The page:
Submitted by Don Wiener on
The Toledo, Oregon City Council voted 4-2 on November 6 to give Koch Industries' subsidiary, Georgia-Pacific, a 15-year property tax exemption in return for investment in an existing plant there.
Koch is especially good at extracting subsidies from the most economically vulnerable cities. In 2017 the Center for Media and Democracy (CMD) reported on a $5.2 million tax abatement for a Georgia-Pacific plant in one of the Alabama's poorest cities, Talladega.
Toledo, Oregon has an unemployment rate higher than the national average, and almost one-quarter of its non-working adult households are below the poverty level, making it - like Talladega - a good bet for a tax subsidy.
"This is extortion," Toledo City Councilor Bill Dalbey said. "The only reason any of us want to vote for this is because we think it will have a good effect in ensuring those jobs stay in our town, but they are going to do what they're going to do regardless."
City Councilor Betty Kamikawa worried what the town would get in return. "We could be giving away everything." Kamikawa said. "That's just not a good way to be anymore. It's never worked in the past to the advantage of the citizens, and I don't see it working to our advantage in the future."
Nationally, as reported by CMD, Georgia-Pacific has laid off at least 2,100 workers, and the company closed its Coos Bay, Oregon lumber mill in April, costing 111 jobs.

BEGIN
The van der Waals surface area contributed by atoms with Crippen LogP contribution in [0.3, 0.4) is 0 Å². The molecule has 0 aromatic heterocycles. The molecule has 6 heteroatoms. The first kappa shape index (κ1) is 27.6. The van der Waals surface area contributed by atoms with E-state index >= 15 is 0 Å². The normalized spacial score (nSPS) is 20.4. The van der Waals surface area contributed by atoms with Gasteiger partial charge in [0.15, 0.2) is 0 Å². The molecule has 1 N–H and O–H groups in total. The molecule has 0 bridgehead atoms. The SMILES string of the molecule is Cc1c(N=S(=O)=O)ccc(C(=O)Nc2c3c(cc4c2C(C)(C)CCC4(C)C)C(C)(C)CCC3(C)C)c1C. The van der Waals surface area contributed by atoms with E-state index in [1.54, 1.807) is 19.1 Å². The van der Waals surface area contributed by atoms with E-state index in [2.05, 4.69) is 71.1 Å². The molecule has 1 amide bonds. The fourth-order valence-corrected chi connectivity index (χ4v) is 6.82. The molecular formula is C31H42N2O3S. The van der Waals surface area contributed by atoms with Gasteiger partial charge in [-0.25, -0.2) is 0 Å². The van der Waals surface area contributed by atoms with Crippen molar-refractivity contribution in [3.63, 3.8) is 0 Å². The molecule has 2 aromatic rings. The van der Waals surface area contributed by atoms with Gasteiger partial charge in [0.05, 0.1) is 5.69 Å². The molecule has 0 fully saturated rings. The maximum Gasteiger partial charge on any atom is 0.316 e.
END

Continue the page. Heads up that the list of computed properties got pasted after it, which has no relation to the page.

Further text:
Koch Says One Thing, Does Another
As a self-proclaimed libertarian, Charles Koch, worth about $50 billion, is against tax breaks - unless they are for his companies. Charles Koch Institute, an educational group and donor to right-wing causes, declares, "When governments provide payments, loans, bailouts, or other benefits to favored businesses, they transfer wealth from taxpayers to politically powerful special interests."
However, the company says it will take tax breaks as long as others get them.
"Koch Industries has consistently opposed and actively lobbied against all forms of corporate welfare, including those we currently benefit from," a company spokesperson wrote. "With that said, we will not put ourselves and our employees at a competitive disadvantage in the current marketplace."
Good Jobs First estimates that Koch and its subsidiaries since have received more than $460 billion in tax subsidies since 1990, with the amount of many tax breaks undisclosed.